Tall poppy syndrome

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The tall poppy syndrome is a cultural phenomenon in which people hold back, criticise, or sabotage those who have or are believed to have achieved notable success in one or more aspects of life, particularly intellectual or cultural wealth - "cutting down the tall poppy".[1] It describes a draw towards mediocrity and conformity.

Commonly in Australia and New Zealand, "Cutting down the tall poppy" is used to describe those who deliberately put down another for their success and achievements, due to one’s own insecurities.[1][2][3][4][5][6][7]

Etymology[edit]

Tarquinius Superbus by Lawrence Alma-Tadema, depicting the king sweeping the tallest heads from a patch of poppies

The concept originates from accounts in Herodotus' Histories (Book 5, 92f), Aristotle's Politics (1284a), and Livy's Ab Urbe Condita Libri, Book I,[8][non-primary source needed] with reversed roles, referring to Periander's advice to Thrasybulus via a herald.

The specific reference to poppies occurs in Livy's account of the tyrannical Roman king, Lucius Tarquinius Superbus. He is said to have received a messenger from his son Sextus Tarquinius asking what he should do next in Gabii, since he had become all-powerful there. Rather than answering the messenger verbally, Tarquin went into his garden, took a stick, and symbolically swept it across his garden, thus cutting off the heads of the tallest poppies that were growing there. The messenger, tired of waiting for an answer, returned to Gabii and told Sextus what he had seen. Sextus realised that his father wished him to put to death all of the most eminent people of Gabii, which he then did.[9][non-primary source needed]

The Tall Poppy Syndrome (TPS) was described over twenty five hundred years ago and chronicled cutting down Tall Poppies (TP) in a poppy field. These TPs represented the settlement's prominent people which left the township leaderless facilitating subjugation.[10]

The earliest English-language example of Tall Poppies being used as a metaphor for notables may be found in Roger L'Estrange's newspaper, The Observator, in 1710. One party to a dialogue relates the tale of Tarquin, and later observes approvingly of his Royalist allies, "If you'll have but a little Patience, you may see them make very noble Efforts towards striking off the Heads of the tall Poppies."[11]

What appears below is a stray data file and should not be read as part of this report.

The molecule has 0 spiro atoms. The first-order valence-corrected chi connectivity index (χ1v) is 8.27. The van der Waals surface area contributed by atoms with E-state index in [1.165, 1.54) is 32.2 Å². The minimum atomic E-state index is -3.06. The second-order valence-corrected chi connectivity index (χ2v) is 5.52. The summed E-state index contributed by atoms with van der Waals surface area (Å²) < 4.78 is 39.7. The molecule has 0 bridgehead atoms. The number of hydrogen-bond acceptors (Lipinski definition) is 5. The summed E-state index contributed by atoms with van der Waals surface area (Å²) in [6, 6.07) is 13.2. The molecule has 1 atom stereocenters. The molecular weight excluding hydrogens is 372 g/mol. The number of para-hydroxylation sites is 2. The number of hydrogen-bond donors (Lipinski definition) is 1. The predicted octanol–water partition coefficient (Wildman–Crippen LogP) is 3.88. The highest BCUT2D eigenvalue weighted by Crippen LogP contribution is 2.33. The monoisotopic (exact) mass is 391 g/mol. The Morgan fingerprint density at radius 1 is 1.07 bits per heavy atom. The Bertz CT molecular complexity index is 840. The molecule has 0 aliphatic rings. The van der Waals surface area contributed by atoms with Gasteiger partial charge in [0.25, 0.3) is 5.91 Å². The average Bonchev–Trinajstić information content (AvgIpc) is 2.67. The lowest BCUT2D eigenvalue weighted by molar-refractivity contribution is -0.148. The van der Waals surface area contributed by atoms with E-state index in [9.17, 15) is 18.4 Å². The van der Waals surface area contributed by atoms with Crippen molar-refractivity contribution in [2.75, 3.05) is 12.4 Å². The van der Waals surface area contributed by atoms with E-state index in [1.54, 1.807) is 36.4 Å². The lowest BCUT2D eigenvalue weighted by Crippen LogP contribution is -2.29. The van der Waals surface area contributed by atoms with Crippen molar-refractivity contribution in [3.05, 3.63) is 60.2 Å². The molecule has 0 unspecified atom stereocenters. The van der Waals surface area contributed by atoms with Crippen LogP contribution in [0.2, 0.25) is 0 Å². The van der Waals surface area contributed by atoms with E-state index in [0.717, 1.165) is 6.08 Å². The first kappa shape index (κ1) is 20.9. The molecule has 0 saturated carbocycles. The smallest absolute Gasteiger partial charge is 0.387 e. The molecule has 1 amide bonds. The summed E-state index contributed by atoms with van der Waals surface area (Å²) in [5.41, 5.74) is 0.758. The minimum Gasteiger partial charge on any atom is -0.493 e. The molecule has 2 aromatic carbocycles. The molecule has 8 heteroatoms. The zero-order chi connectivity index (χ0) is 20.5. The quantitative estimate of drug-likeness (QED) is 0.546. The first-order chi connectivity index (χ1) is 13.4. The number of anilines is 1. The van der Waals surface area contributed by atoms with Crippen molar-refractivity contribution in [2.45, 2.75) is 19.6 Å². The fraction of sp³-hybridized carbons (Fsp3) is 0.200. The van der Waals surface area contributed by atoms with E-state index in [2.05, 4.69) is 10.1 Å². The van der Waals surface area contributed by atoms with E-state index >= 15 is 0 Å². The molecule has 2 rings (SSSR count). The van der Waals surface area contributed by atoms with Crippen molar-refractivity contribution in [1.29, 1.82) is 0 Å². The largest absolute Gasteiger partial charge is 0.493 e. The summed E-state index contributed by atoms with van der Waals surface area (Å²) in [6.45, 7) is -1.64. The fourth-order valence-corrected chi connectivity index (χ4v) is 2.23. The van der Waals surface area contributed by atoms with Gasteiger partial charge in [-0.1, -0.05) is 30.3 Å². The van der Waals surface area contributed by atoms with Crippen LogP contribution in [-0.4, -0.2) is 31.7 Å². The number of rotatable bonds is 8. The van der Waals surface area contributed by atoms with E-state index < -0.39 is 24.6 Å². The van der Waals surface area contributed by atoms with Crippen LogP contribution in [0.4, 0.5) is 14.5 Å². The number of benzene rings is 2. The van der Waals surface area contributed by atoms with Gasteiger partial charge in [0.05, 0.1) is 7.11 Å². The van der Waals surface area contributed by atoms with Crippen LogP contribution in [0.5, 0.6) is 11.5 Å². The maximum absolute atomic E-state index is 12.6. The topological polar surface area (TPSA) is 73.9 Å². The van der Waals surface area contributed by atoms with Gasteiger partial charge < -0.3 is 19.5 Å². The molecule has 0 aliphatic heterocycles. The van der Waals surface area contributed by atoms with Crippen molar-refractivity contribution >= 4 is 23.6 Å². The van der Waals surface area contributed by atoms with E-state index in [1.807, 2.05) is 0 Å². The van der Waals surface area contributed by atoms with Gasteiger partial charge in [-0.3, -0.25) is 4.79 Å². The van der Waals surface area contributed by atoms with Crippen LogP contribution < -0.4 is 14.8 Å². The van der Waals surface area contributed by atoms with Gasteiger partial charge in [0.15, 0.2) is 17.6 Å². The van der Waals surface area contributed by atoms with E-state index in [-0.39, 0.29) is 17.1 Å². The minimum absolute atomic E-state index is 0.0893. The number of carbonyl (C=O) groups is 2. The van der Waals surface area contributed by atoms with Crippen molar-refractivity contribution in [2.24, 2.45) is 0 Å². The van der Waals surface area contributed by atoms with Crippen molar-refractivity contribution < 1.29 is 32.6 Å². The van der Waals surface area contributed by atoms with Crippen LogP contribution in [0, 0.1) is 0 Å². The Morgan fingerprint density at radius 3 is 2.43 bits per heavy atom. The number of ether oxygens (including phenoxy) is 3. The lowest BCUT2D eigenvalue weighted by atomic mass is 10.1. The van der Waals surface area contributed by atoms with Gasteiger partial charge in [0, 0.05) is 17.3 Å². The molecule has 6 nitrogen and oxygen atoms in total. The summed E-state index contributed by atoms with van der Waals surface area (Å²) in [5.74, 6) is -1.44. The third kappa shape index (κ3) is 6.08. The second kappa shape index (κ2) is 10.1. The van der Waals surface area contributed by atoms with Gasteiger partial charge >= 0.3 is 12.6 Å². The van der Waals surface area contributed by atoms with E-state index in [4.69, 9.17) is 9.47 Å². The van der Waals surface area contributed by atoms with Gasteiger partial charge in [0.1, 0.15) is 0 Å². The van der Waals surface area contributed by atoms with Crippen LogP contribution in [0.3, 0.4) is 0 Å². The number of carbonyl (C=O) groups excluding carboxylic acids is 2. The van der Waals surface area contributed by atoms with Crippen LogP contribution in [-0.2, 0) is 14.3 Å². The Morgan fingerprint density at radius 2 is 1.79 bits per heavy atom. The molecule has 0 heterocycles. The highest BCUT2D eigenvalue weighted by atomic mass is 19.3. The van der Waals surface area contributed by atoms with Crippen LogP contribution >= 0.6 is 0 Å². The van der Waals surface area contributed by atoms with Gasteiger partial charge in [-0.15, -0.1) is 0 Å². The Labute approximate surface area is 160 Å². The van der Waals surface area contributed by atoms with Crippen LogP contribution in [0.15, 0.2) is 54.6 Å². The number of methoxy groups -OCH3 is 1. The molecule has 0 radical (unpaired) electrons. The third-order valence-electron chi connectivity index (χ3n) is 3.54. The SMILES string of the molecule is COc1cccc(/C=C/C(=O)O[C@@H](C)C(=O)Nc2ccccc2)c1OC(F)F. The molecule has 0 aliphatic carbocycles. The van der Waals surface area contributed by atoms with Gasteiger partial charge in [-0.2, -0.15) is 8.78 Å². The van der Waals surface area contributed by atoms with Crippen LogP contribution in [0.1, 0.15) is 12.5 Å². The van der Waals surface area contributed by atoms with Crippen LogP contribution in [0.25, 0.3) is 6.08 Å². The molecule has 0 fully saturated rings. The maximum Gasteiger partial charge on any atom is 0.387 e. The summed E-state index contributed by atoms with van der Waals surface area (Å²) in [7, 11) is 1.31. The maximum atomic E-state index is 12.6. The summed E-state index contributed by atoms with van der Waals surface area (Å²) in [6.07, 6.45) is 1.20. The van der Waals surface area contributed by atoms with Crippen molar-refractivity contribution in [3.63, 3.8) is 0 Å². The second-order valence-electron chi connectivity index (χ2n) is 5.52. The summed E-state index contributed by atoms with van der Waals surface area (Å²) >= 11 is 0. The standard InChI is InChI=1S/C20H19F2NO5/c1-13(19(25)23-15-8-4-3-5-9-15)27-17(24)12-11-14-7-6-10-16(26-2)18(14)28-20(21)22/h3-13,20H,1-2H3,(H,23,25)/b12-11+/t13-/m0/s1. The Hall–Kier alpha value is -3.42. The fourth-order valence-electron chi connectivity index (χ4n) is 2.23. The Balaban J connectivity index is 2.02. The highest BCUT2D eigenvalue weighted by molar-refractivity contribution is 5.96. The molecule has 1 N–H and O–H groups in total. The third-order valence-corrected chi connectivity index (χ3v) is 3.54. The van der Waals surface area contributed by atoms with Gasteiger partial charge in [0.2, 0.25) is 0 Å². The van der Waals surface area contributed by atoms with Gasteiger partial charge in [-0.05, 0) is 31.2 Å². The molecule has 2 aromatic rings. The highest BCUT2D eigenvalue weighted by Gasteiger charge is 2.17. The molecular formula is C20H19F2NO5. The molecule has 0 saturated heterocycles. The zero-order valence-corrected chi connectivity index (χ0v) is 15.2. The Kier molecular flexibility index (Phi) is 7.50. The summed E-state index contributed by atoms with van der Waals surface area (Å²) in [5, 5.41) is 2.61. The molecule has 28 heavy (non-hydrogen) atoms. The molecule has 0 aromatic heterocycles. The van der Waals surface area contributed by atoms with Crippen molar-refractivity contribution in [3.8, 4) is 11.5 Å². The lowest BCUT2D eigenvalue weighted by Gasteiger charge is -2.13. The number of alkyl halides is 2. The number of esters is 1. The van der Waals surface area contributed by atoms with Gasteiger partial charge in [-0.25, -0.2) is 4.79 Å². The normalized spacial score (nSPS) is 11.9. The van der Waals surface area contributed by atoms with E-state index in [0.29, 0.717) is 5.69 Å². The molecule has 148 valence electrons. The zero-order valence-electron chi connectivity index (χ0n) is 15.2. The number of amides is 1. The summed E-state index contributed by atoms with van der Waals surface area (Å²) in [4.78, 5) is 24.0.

Australia and New Zealand[edit]

Tall poppy syndrome is often used describe an Australian cultural phenomenon in which those who are perceived to be more accomplished are mocked and criticised.[1] It is often described as being the by-product of Australia's cultural value of egalitarianism,[12][3] and as a 'national characteristic' of both Australia and New Zealand.[13] Use of the phrase is first documented in 1864,[14] with the common usage appearing after the publication of Susan Mitchell's best-selling book Tall Poppies in 1984 in which Mitchell interviewed nine successful Australian women.[15]

Australia has scientifically studied TPS more than any other country, kept the definition very narrow, and is accessible in their dictionaries which also includes the definition of a TP. Most of their studies center on the behaviors of the individual cutter and cuttee. The cutter often has low self-esteem and envy of the TP and cuts the TP down to their size which gives their self-image a boost. If a TP's behavior is deemed egregious for any variety of reasons, the cutter feels justified in cutting the TP down. They also linked Schadenfreude (joy from someone's pain) to the cutter's envy which drives both phenomena.[16]

The term is used in the same manner in New Zealand[17] – people are expected to be humble and self deprecating, "as though excellence or superiority in a particular field somehow represented a rebuff to ideas of equality".[18]

Ireland[edit]

In Ireland, especially the traditionally Catholic Republic of Ireland, it is prevalent within the culture to encourage humility in yourself and others. People perceived to be tall poppies will often be described as "getting notions about themselves" and the cautionary words of "don't go getting notions about yourself" will meet any boastful remarks.[19] This culture is most obvious in the Irish people's cutting-down of Irish celebrities.[20]

Northern Europe[edit]